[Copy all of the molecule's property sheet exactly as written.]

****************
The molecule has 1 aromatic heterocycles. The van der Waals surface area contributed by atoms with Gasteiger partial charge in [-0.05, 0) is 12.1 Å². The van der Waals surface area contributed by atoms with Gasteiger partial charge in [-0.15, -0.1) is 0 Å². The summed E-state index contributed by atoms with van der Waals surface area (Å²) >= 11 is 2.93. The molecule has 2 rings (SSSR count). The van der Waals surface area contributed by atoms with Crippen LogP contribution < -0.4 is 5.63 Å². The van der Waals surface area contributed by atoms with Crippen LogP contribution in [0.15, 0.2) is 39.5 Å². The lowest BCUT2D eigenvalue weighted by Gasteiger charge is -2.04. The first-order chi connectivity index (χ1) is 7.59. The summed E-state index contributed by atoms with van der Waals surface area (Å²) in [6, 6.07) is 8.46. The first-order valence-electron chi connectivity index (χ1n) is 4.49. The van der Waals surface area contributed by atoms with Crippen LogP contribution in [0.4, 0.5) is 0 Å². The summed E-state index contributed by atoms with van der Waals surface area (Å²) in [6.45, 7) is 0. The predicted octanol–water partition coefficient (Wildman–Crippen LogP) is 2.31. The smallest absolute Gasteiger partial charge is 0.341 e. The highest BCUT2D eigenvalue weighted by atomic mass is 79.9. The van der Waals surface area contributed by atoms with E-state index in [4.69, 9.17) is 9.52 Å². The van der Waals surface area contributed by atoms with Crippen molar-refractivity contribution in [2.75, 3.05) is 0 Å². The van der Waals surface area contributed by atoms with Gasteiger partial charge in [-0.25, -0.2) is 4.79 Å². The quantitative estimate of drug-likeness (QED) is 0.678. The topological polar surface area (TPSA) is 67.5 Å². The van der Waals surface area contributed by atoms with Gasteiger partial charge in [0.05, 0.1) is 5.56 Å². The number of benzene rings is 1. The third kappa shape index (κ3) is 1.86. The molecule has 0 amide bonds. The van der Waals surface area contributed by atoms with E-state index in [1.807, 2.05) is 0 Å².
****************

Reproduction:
The molecule has 1 aromatic heterocycles. The van der Waals surface area contributed by atoms with Gasteiger partial charge in [-0.05, 0) is 12.1 Å². The van der Waals surface area contributed by atoms with Gasteiger partial charge in [-0.15, -0.1) is 0 Å². The summed E-state index contributed by atoms with van der Waals surface area (Å²) >= 11 is 2.93. The molecule has 2 rings (SSSR count). The van der Waals surface area contributed by atoms with Crippen LogP contribution < -0.4 is 5.63 Å². The van der Waals surface area contributed by atoms with Crippen LogP contribution in [0.15, 0.2) is 39.5 Å². The lowest BCUT2D eigenvalue weighted by Gasteiger charge is -2.04. The first-order chi connectivity index (χ1) is 7.59. The summed E-state index contributed by atoms with van der Waals surface area (Å²) in [6, 6.07) is 8.46. The first-order valence-electron chi connectivity index (χ1n) is 4.49. The van der Waals surface area contributed by atoms with Crippen LogP contribution in [0.4, 0.5) is 0 Å². The summed E-state index contributed by atoms with van der Waals surface area (Å²) in [6.45, 7) is 0. The predicted octanol–water partition coefficient (Wildman–Crippen LogP) is 2.31. The smallest absolute Gasteiger partial charge is 0.341 e. The highest BCUT2D eigenvalue weighted by atomic mass is 79.9. The van der Waals surface area contributed by atoms with E-state index in [4.69, 9.17) is 9.52 Å². The van der Waals surface area contributed by atoms with Crippen molar-refractivity contribution in [2.75, 3.05) is 0 Å². The van der Waals surface area contributed by atoms with Gasteiger partial charge in [-0.25, -0.2) is 4.79 Å². The quantitative estimate of drug-likeness (QED) is 0.678. The topological polar surface area (TPSA) is 67.5 Å². The van der Waals surface area contributed by atoms with Gasteiger partial charge in [0.05, 0.1) is 5.56 Å². The number of benzene rings is 1. The third kappa shape index (κ3) is 1.86. The molecule has 0 amide bonds. The van der Waals surface area contributed by atoms with E-state index in [1.807, 2.05) is 0 Å².